Hefce report warns over lack of funds for teaching

Study says financial pressure may erode sector's reputation for quality. Rebecca Attwood reports

February 19, 2009

The quality and reputation of English higher education is at "real risk" because of a lack of funding for teaching, according to an official evaluation.

The amount of contact between students and academic staff has fallen, feedback to students is under pressure and centralised student support services do not always compensate for a breakdown in pastoral support from tutors, says the report for the Higher Education Funding Council for England.

The Sustainability of Learning and Teaching in English Higher Education warns that staff-to-student ratios are "not sustainable" without a threat to quality, and that higher education in England is in danger of losing its "critical distinctive feature" - the personal interaction between students and academics.

In one university department examined for the study, first-year contact time fell from 524 hours in 1990-91 to 320 hours in 2007-08.

It also found that students were "dissatisfied" with library space, and that the state of teaching buildings and learning spaces in English institutions lagged behind those offered by overseas rivals.

If higher education loses its competitive edge, Britain's economy and reputation will suffer, the report says.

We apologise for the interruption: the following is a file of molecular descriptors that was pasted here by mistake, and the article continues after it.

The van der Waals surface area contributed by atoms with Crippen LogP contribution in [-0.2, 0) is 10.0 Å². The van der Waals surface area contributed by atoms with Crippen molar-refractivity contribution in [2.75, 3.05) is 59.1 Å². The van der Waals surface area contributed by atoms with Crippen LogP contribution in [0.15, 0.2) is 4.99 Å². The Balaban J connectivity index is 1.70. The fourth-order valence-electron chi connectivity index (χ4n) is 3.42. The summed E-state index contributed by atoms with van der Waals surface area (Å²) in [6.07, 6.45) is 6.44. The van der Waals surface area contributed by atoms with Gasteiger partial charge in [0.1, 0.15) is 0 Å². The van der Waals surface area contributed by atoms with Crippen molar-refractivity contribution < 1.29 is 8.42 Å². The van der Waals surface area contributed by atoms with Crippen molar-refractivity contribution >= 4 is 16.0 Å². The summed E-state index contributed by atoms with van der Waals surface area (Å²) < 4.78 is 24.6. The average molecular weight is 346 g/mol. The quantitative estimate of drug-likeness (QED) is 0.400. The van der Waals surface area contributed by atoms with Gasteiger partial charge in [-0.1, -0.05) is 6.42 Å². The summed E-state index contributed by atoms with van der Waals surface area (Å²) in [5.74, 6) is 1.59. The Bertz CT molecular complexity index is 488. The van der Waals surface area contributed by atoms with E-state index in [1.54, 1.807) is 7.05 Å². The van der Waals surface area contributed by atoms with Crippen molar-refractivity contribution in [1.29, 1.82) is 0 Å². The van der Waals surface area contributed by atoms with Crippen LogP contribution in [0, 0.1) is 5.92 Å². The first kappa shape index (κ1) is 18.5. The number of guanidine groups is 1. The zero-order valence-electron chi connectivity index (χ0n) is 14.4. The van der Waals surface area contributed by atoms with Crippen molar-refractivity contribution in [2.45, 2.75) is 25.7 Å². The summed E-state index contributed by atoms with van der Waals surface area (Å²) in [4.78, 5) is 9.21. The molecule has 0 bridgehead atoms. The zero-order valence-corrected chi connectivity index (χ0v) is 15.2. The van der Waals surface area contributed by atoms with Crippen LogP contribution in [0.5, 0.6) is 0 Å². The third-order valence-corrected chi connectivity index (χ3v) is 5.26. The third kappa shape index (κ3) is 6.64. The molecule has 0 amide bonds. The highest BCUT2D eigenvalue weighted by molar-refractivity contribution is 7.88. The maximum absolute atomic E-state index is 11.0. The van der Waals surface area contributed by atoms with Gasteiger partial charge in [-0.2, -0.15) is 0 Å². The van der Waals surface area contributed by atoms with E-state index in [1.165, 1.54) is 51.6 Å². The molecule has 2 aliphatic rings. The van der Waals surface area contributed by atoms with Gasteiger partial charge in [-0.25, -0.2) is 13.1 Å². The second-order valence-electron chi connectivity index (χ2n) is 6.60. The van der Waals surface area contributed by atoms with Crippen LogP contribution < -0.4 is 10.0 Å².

It continues: "This is not just a marginal problem that can continue to be accommodated without serious impact on teaching and learning ... It would be dangerous to ignore the pressures.

"Without some change, the quality of the student experience and the reputation and contribution of English higher education will suffer."

Public funding per student fell by 40 per cent in real terms during the 1990s. Returning to "a position of sustainability" will take time, according to the report, which was prepared by a group chaired by Geoffrey Crossick, warden of Goldsmiths, University of London, and supported by JM Consulting.

The report points out that the UK invests a lower proportion of gross domestic product in higher education than many of its competitors.

As a result, universities have been forced to develop "coping strategies", including teaching in bigger groups, using a wider range of staff for teaching and developing online replacements for some lectures.

But, according to the analysis, the sector has become more efficient, with universities improving the quality, range, relevance and flexibility of their courses. There is also greater professionalism and accountability, it adds.

But competition from abroad is stiffening, costs such as staff pay are rising faster than public funding, and it is more expensive to cater for a diverse student population and to increase engagement with employers.

"Students now expect higher standards of accommodation, of services and of academic staff attention," the report says.

"Historical levels of resourcing will not meet the needs and expectations of students, employers and society, or sustain the performance, competitive position and reputation of UK higher education internationally ... The cost of future sustainable teaching is significantly higher than the resources institutions are currently allocating to it."

Universities that took part in the study said they needed 15-20 per cent more money to devote to teaching staff. If reflected across the sector, this would broadly translate into a 5 per cent increase in public funding per student, according to the report. It recommends that funding move towards the levels seen in other Organisation for Economic Co-operation and Development countries.